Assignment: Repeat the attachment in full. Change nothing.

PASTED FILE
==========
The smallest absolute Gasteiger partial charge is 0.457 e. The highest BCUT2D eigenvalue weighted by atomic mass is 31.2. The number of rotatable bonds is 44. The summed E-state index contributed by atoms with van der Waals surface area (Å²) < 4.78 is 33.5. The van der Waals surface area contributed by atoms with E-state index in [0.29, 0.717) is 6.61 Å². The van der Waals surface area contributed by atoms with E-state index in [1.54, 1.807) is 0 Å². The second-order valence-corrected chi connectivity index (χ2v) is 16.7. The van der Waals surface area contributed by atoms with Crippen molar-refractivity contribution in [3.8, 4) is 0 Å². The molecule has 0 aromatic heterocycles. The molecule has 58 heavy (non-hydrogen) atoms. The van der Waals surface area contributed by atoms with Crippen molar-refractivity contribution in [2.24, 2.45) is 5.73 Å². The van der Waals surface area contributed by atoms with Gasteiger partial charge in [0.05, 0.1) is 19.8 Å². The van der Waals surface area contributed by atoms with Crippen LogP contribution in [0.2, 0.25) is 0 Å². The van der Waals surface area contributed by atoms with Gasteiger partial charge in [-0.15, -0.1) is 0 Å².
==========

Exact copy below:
The smallest absolute Gasteiger partial charge is 0.457 e. The highest BCUT2D eigenvalue weighted by atomic mass is 31.2. The number of rotatable bonds is 44. The summed E-state index contributed by atoms with van der Waals surface area (Å²) < 4.78 is 33.5. The van der Waals surface area contributed by atoms with E-state index in [0.29, 0.717) is 6.61 Å². The van der Waals surface area contributed by atoms with E-state index in [1.54, 1.807) is 0 Å². The second-order valence-corrected chi connectivity index (χ2v) is 16.7. The van der Waals surface area contributed by atoms with Crippen molar-refractivity contribution in [3.8, 4) is 0 Å². The molecule has 0 aromatic heterocycles. The molecule has 58 heavy (non-hydrogen) atoms. The van der Waals surface area contributed by atoms with Crippen molar-refractivity contribution in [2.24, 2.45) is 5.73 Å². The van der Waals surface area contributed by atoms with Gasteiger partial charge in [0.05, 0.1) is 19.8 Å². The van der Waals surface area contributed by atoms with Crippen LogP contribution in [0.2, 0.25) is 0 Å². The van der Waals surface area contributed by atoms with Gasteiger partial charge in [-0.15, -0.1) is 0 Å².